In the early-evening, another nurse came in and she started talking with him about the former leader of his country.

She asked him: “Where do you live now?”

There was a long pause while he did not answer because he obviously did not want to tell her exactly where he lived… then he said: “In the world. In the world. I am a citizen of the world.”

In mid-evening, a black woman (could be British but with a slight African accent) from the Friends of the Hospital took him – apparently out of the building (with the hospital security guard) – and they came back with takeaway food.

He told the very attentive Friends of the Hospital woman that his wife is flying in tomorrow, though it is unclear from where. He told her that his wife is flying in from England.

The Friends of the Hospital woman said to him: “I am going to stay here all night to make sure you are safe.”

And she did. She sat by his bedside all night.

(CONTINUED HERE…)

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Seven days in an NHS hospital: Day 5 – “He was punching him in the stomach”

(DAY 1 OF THIS HOSPITAL BLOG STRAND STARTED HERE)

Sunday 25th July

When you twice miss the vein with the needle…

During the night, I woke up to find Michael grappling with a male nurse, trying to push him back with his outstretched hands. The nurse was trying to calm him down by making light of it as if it were a dance. Michael and the male nurse were surrounded by three female nurses and a male security guard trying to calm him down.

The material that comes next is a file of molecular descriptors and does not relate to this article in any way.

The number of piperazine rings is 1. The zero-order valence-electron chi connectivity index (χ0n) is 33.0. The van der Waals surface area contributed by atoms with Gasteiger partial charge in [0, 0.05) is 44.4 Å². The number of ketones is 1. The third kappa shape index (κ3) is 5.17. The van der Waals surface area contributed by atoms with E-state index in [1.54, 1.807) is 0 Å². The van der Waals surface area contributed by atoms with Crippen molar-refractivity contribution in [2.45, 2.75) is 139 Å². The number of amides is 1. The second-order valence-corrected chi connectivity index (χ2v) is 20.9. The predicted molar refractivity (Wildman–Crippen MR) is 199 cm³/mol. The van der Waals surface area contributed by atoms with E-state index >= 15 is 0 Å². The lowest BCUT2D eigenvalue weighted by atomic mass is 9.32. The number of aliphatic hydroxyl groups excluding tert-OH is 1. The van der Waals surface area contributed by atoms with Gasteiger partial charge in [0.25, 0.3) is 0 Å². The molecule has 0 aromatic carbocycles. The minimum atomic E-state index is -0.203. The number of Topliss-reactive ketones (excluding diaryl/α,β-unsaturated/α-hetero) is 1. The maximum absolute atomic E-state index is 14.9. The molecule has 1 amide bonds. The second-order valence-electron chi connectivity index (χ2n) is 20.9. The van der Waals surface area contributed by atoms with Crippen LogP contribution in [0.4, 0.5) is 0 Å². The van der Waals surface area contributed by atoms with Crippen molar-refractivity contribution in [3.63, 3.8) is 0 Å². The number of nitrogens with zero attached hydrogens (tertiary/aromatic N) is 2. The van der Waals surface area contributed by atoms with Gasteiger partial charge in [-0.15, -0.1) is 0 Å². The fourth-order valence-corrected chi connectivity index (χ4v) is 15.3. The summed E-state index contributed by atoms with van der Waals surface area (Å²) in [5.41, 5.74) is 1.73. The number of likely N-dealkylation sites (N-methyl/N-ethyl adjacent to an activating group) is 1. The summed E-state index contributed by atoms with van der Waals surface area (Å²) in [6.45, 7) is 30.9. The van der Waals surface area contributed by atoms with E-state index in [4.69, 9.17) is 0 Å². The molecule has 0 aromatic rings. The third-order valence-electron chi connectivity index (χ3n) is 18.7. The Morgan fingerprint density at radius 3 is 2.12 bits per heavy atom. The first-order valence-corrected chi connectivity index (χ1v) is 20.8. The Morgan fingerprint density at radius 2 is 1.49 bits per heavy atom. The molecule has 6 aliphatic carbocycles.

I had to go to the toilet. When I came out, the grappling was over. The male nurse was washing his hands and a new security guard was there. He was a stand-in while the night’s main security man had a one-hour break. Michael was back in his bed.

Four or five times during the one-hour break, Michael got up and made a dash for the door of the ward and was silently tussled (reactively – not in an aggressive way) by the security guard.

By the time the main security man came back, Michael was quietly sleeping in his bed.

A bit later on, I was woken by Michael facing-up to the security man who was on his own in the ward. Michael made a lurch at the security man. Michael started punching him in the stomach. There was probably no power behind the punches, but they were still punches.

The security man managed to calm him down by talking to him in a firm but quiet voice.